If having the athletes perform a post-game analysis is not possible, have them use imagery to recall specific events. Invoking imagery will help the athlete recall their self-talk during a specific event or moment of play. Another useful tool is to have the athlete keep a logbook of their self-talk throughout the day. This can help athletes that are not as adept with imagery or whose memories get muddled which reduces the effectiveness of retrospection. Once the athlete has gathered their self-talk findings, they can implement an action plan to change the self-talk from negative to positive, improving their self-confidence. Depending on the age of the athlete, a coach, mental performance specialist, or parent can help them move forward. The following actions can be used to assist athletes in developing confidence.


The common skill of using affirmations can be a good place to start. Affirmations are positive statements about the athlete and exhibit the following key characteristics:

  1. Affirm that the athlete already possesses the desired skill or trait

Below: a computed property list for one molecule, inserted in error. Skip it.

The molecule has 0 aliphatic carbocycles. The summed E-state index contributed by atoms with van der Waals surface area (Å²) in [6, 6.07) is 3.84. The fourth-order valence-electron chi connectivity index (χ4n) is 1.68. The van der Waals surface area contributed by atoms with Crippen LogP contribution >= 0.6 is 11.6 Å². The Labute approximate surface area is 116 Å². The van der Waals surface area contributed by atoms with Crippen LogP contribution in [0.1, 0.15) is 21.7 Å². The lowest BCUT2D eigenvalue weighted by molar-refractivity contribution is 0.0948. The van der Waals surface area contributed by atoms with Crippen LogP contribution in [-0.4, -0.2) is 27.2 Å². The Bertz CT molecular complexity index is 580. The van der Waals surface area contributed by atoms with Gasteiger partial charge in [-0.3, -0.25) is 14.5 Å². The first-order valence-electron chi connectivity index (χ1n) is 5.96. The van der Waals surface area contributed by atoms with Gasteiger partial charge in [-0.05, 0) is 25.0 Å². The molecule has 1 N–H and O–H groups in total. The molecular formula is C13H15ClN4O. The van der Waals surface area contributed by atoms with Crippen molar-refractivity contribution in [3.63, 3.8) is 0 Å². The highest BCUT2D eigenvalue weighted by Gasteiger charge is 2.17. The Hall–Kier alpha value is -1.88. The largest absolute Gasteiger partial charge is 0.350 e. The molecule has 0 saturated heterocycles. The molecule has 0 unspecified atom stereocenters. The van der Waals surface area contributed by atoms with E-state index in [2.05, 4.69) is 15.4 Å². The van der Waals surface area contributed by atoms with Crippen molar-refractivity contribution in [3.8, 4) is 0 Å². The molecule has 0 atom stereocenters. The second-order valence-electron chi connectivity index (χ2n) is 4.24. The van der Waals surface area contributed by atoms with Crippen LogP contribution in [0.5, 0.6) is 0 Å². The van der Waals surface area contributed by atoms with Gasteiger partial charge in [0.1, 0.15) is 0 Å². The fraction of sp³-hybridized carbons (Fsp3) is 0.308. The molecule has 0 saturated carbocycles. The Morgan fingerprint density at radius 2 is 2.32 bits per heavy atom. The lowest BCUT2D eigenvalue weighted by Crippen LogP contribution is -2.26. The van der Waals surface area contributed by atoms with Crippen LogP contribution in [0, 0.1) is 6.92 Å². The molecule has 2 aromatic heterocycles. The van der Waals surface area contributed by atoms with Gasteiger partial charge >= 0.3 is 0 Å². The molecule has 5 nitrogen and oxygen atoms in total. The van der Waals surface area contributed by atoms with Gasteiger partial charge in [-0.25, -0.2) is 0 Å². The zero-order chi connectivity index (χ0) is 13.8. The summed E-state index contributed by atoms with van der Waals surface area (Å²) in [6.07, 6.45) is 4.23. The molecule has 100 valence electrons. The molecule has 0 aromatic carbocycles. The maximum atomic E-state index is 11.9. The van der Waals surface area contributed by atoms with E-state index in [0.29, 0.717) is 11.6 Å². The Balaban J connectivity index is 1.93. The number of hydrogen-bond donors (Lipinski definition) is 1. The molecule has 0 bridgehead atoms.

2. Believable
  3. Detailed
  4. Based on previous successful performance

For example, an athlete that has previously scored a winning goal might say “I play my best when the pressure is on and my teammates can count on me to come through and score." Keeping a list of an athlete's past successes can help facilitate statements or reminders that can be drawn upon when needed.


Thought stopping is another great skill to use once the athlete is aware of automatic negative self-talk. Like affirmations, thought-stopping can be used during a competitive event but must be planned outside of competition. After reviewing the list of negative self-talk statements and the preceding causal event, have the athlete write out counter-positive self-talk phrases and rehearse the statements regularly. When that situation happens again and the athlete starts down a negative path, they can tell themselves to “STOP” and then revert to the rehearsed statement.

Take this scenario for example: there is a pitching change in the middle of an at-bat. The batter starts to have a negative reaction which leads to doubt they will get a hit. They can tell themselves "STOP" and replace their insecure thought with the positive, prepared statement and regain the confidence needed to be a success.